Then, in 1991, I was sent a three-minute 35mm demonstration film that used essentially the same technique as Theodore Brown’s system, but the images were oscillated up-and-down rather than side-to-side, using the oscillating mirror that Theo had proposed as an alternative option to the whole camera being jiggled. From what I could judge, not having seen Theo’s films, the perceptual effect of Vision III was similar. The requirements were also the same, and attractive. No viewing glasses, no projector attachments, no silver screen. The American company developing this new system was showing it to potential investors and planned a 20-minute action film. The vertical mirror movement was easier to arrange and the ‘wobbling’ was found to be less intrusive than with Theo’s horizontal arrangement, and I thought perhaps their version had some potential for special presentations. Like Theo and the journalist who wrote about his 1903 public show, I was quite impressed but thought perhaps it ‘needed work’. However, with the informed hindsight of 60 years I considered it unlikely that further improvements could be made. Demonstrations were arranged for UK-based clients, who were somewhat intrigued, and might have been tempted to investigate further. I wrote to the President of the company, giving details of Theo’s early experiments along the same lines, and he replied: ‘Thank you for sending me the paper by Theodore Brown. [I] plan to cite it in my next SMPTE paper … Mr Brown was quite ahead of his time’.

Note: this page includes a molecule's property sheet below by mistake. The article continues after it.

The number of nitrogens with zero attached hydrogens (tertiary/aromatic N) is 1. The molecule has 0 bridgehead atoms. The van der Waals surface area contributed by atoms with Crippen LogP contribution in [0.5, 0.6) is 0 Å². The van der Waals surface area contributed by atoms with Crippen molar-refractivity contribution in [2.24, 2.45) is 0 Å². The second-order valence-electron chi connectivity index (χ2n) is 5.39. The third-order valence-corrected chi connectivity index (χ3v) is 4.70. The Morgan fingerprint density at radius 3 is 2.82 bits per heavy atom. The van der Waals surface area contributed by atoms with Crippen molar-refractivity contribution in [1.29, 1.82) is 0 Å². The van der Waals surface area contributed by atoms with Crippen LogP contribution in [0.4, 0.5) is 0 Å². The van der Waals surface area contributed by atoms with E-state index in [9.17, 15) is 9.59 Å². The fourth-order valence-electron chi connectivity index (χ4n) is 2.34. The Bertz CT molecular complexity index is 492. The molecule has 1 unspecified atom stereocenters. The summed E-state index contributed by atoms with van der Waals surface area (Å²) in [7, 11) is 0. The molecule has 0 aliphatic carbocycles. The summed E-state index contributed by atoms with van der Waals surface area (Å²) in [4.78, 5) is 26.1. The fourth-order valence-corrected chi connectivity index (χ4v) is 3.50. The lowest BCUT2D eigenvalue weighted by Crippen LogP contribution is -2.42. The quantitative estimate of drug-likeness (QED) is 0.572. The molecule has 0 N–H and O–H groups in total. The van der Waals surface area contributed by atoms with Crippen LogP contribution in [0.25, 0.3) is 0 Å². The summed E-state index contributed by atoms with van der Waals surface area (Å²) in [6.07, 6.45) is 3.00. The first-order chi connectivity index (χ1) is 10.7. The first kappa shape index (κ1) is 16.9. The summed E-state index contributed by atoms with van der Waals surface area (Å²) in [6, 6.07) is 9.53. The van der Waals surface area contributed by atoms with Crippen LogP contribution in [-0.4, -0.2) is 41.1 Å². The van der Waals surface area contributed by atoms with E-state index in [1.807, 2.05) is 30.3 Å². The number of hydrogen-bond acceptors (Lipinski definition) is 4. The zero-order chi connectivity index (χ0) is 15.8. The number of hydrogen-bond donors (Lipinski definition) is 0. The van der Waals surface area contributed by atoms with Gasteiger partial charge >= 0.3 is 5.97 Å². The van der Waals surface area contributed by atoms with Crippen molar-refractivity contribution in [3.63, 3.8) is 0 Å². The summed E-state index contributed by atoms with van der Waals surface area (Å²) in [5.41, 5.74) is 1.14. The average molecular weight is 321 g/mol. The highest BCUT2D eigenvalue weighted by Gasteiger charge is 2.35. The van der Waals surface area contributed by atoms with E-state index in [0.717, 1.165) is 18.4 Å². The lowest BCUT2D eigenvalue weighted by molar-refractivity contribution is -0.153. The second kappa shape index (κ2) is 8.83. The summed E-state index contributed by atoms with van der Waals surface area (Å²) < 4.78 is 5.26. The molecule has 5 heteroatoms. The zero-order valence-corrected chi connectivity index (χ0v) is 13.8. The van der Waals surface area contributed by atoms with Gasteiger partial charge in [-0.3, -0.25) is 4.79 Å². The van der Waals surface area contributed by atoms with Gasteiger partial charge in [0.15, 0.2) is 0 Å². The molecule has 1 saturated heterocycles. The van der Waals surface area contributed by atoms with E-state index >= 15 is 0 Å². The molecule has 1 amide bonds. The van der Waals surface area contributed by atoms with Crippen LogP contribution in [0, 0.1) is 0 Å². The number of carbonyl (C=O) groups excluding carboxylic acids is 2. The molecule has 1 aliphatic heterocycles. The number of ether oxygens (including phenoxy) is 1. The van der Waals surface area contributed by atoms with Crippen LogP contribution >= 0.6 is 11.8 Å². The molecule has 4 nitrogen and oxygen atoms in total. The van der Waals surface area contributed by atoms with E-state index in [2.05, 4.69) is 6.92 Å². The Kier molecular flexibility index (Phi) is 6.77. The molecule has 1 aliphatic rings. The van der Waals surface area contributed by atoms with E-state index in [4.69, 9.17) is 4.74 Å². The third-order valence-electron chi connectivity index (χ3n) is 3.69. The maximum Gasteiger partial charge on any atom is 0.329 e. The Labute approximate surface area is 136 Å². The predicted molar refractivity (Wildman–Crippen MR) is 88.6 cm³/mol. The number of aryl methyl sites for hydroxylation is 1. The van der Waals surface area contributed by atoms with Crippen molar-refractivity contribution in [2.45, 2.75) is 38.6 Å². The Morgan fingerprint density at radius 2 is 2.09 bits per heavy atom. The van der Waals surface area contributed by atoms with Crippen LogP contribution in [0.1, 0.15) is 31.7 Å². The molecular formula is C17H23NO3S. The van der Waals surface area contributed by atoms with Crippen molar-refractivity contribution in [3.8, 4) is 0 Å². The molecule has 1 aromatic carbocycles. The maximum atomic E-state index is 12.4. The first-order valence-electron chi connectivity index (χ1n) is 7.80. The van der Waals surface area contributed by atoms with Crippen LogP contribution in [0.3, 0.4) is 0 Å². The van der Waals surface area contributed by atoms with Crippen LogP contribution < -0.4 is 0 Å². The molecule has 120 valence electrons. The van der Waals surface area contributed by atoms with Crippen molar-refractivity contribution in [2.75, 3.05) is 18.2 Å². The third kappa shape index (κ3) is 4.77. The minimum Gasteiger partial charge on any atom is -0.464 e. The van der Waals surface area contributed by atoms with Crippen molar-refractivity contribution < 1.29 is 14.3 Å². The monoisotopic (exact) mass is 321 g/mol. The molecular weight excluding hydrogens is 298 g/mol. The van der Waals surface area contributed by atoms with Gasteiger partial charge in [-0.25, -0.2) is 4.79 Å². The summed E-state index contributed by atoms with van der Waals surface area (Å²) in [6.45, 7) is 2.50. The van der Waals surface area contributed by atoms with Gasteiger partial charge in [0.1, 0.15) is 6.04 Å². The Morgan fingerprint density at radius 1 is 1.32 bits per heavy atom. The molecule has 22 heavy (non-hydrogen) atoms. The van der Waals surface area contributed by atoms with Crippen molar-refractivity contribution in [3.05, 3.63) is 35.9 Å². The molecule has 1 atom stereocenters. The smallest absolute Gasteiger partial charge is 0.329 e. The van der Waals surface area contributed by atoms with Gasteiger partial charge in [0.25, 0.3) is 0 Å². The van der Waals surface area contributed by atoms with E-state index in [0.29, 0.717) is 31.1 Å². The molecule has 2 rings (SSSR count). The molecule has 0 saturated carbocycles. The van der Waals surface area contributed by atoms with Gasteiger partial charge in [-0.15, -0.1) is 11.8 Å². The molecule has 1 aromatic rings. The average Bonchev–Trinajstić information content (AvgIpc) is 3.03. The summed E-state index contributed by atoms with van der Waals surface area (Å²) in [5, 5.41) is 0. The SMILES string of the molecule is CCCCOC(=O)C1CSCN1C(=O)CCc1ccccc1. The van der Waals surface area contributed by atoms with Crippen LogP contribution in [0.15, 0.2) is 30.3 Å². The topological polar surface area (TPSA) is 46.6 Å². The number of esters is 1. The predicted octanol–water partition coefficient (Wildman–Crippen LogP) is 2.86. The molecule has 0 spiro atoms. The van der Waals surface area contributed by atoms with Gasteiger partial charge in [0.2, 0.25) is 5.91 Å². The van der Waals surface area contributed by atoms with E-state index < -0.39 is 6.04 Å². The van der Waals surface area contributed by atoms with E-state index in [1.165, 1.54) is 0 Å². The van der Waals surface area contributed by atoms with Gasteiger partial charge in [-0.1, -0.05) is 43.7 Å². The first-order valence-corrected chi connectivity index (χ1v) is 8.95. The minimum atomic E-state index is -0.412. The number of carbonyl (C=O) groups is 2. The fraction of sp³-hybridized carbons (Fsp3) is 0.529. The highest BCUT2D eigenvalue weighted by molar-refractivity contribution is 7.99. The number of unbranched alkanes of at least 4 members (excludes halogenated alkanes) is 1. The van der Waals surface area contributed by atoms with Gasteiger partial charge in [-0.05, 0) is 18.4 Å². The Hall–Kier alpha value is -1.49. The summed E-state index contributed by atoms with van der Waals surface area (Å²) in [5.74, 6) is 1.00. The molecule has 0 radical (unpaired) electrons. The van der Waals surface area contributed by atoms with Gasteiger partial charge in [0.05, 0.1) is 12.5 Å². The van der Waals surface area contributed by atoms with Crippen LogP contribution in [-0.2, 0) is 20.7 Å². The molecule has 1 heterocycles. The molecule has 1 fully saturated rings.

The company eventually changed, I believe, to a system that used polarised spectacles but incorporated the subtle effects of ‘motional perspective’. It was suitable for both film and video, and I think they may have had success with that, but the problem of the glasses remains.
So the idea of commercially exploiting ‘stereoscopic’ films based on the effect originally developed by Theo was finally(?) abandoned 90 years after it was first proposed – another one of those magnificent failures that are so interesting.